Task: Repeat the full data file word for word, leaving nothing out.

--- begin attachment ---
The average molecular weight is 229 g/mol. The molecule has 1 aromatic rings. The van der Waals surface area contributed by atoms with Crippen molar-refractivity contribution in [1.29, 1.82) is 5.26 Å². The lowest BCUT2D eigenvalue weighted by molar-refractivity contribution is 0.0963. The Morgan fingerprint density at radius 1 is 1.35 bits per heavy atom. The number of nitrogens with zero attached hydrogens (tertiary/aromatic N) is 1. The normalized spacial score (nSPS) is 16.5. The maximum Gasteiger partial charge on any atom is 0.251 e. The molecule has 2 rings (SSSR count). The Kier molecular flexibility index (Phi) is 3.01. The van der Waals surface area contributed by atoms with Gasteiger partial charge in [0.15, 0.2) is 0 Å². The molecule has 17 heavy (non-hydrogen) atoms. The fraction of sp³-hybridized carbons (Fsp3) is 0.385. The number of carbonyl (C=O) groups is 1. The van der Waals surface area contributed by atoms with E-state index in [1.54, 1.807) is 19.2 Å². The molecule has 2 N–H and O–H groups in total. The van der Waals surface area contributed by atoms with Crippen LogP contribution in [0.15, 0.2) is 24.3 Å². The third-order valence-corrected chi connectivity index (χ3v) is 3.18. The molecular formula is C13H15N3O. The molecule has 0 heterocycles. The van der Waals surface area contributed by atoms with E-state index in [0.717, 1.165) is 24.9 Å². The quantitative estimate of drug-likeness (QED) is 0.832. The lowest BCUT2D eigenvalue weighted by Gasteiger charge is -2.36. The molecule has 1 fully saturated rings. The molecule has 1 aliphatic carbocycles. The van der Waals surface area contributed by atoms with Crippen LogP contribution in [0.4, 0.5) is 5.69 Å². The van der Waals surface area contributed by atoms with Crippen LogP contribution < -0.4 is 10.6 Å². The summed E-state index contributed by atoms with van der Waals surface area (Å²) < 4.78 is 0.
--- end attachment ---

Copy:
The average molecular weight is 229 g/mol. The molecule has 1 aromatic rings. The van der Waals surface area contributed by atoms with Crippen molar-refractivity contribution in [1.29, 1.82) is 5.26 Å². The lowest BCUT2D eigenvalue weighted by molar-refractivity contribution is 0.0963. The Morgan fingerprint density at radius 1 is 1.35 bits per heavy atom. The number of nitrogens with zero attached hydrogens (tertiary/aromatic N) is 1. The normalized spacial score (nSPS) is 16.5. The maximum Gasteiger partial charge on any atom is 0.251 e. The molecule has 2 rings (SSSR count). The Kier molecular flexibility index (Phi) is 3.01. The van der Waals surface area contributed by atoms with Gasteiger partial charge in [0.15, 0.2) is 0 Å². The molecule has 17 heavy (non-hydrogen) atoms. The fraction of sp³-hybridized carbons (Fsp3) is 0.385. The number of carbonyl (C=O) groups is 1. The van der Waals surface area contributed by atoms with E-state index in [1.54, 1.807) is 19.2 Å². The molecule has 2 N–H and O–H groups in total. The van der Waals surface area contributed by atoms with Crippen LogP contribution in [0.15, 0.2) is 24.3 Å². The third-order valence-corrected chi connectivity index (χ3v) is 3.18. The molecular formula is C13H15N3O. The molecule has 0 heterocycles. The van der Waals surface area contributed by atoms with E-state index in [0.717, 1.165) is 24.9 Å². The quantitative estimate of drug-likeness (QED) is 0.832. The lowest BCUT2D eigenvalue weighted by Gasteiger charge is -2.36. The molecule has 1 fully saturated rings. The molecule has 1 aliphatic carbocycles. The van der Waals surface area contributed by atoms with Crippen LogP contribution in [0.4, 0.5) is 5.69 Å². The van der Waals surface area contributed by atoms with Crippen LogP contribution < -0.4 is 10.6 Å². The summed E-state index contributed by atoms with van der Waals surface area (Å²) < 4.78 is 0.